More than 8 in 10 US adults (82%) own or have ready access to a smartphone this year, up from 70% a couple of years ago, reports Deloitte in the US edition of its Mobile Consumer Survey [pdf]. While penetration is broadest – at 90% or higher – among 18-44-year-olds, overall increases in adoption are being driven by older Americans.
This year, two-thirds of respondents ages 55-75 reported ownership or ready access to smartphones, up from a slim majority (53%) in 2015. And more than 8 in 10 adults ages 45-54 now have access to a smartphone, up from 65% a couple of years ago.
The compound annual growth rate in adoption from 2015-2017 is highest among these two age brackets, each at close to 8%.
It’s worth noting that these figures seem fairly aggressive compared to others: last year, the Pew Research Center found that despite growing adoption of smartphones, ownership remained in the minority (42%) of those ages 65 and older.
The discrepancy may owe to Pew’s research being fielded roughly 18 months ago – and their results being among a more senior demographic (65+ rather than 55-75).
Most Older Americans Use Their Smartphones Every Day
The Deloitte report reveals that as smartphone penetration grows, there’s consistency in usage across age groups. About 9 in 10 smartphone owners in each age bracket report using their device on a daily basis, ranging from a low of 88% among 25-34-year-olds to a high of 94% among 18-24-year-olds.
Not only are older Americans using smartphones, but they’re also active users of their smart watches too. In fact, Deloitte’s study indicates that daily use of smart watches is highest among the 55-75 demographic, of whom three-quarters use them daily. By comparison, just 58% of 18-24-year-olds use theirs daily, as do 60% of 25-34-year-olds.
Emerging Tech Adoption Grows
These results are based on small sample sizes, though. For the time being, 13% of US adults own or have access to a smart watch. That’s a limited increase from last year (12%), but represents a much greater jump from 2015 (4%). Earlier this year the Consumer Technology Association (CTA) reported a 4% increase in household penetration for smart watches.
Meanwhile, adoption of fitness bands has reached almost one-quarter (23%) of respondents, up from 17% last year. Among emerging technologies, wearables represent the most mature market, per separate CTA research.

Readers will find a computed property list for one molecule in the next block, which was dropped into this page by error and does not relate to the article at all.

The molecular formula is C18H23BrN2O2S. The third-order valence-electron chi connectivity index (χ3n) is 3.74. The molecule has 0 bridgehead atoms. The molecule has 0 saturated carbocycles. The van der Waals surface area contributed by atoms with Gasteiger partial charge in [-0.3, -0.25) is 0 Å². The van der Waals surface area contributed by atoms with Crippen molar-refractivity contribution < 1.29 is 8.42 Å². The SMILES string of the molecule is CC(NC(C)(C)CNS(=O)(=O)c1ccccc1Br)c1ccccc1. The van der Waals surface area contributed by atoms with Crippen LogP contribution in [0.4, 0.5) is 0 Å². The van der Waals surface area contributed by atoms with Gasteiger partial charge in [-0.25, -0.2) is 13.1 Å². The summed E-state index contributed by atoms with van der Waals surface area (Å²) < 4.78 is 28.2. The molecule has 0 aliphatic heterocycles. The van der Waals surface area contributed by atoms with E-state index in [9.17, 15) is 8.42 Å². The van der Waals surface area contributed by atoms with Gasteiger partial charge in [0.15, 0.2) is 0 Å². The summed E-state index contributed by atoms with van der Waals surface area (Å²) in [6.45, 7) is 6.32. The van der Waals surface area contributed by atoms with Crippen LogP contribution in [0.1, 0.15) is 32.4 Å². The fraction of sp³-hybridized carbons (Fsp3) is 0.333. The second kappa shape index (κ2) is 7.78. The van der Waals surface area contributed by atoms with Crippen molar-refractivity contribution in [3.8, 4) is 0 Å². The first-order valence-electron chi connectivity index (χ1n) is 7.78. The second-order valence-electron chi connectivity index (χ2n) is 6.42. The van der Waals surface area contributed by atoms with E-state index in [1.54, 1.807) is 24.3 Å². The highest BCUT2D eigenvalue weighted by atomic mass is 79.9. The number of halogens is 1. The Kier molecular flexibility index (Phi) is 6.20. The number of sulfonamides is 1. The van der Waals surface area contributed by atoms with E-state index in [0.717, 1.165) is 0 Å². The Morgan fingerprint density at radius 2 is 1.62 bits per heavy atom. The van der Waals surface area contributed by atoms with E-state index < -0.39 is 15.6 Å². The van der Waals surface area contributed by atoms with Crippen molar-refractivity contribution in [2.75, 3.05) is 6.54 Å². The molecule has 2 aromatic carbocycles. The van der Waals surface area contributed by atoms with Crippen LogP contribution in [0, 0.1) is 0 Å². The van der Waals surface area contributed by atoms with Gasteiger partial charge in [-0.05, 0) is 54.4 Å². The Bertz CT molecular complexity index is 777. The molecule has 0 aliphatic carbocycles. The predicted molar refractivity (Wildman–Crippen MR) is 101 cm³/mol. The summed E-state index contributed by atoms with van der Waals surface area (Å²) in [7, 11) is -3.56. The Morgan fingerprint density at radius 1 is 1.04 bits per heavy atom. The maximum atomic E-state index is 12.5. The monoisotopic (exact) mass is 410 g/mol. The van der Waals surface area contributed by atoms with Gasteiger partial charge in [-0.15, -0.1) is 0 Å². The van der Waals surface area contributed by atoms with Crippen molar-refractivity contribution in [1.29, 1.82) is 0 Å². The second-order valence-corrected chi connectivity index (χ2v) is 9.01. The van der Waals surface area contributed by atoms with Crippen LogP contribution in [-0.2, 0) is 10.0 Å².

That same CTA study indicated that virtual reality devices are poised for strong growth – with a projected 79% increase in unit sales this year. Deloitte’s survey results suggest that 1 in 10 adults now owns a virtual reality (VR) headset.
Interest in wearable technology seems to be on the rise: 69% are interested in at least one of the 6 wearables identified in the report, up from 59% a couple of years ago. Indeed, the study’s results suggest that interest in ownership has increased for each of these devices, led by smart watches (32% interested) and fitness bands. Close to 1 in 5 also express interest in smart clothing (18%) and VR handsets (18%).
Connecting With the Always-On Smartphone User
Separately, Deloitte’s study shows that Americans continue to check their phones frequently throughout the day, an estimated 47 times on average. While various frequency estimates have tended to diverge wildly from each other over the years, what’s notable is that there hasn’t been a measurable increase from previous Deloitte studies.
Nonetheless, the vast majority report looking at their phones within an hour of waking up (89%) and within an hour before preparing to sleep (81%).
Connecting with these mobile device owners requires an understanding of how and where they’re using their phones.
As it turns out, they’re using them almost everywhere: while out shopping (92%), while watching TV (89%), while talking to friends and family (85%) and while eating at restaurants (81%) or at home (78%). A majority (54%) also use their phones while in business meetings.
Use of smartphones’ main communication activities is also climbing. More than 9 in 10 text message on at least a weekly basis (a 5-year high), while 86% make voice calls and 81% send and receive emails (also a 5-year high). Some 72% now also use social networks on their smartphones on at least a weekly basis (up from 60% in 2015), and 30% make video calls (up from 17%).
The full report, which is based on a survey of 2,000 US consumers ages 18-75, is available here [pdf].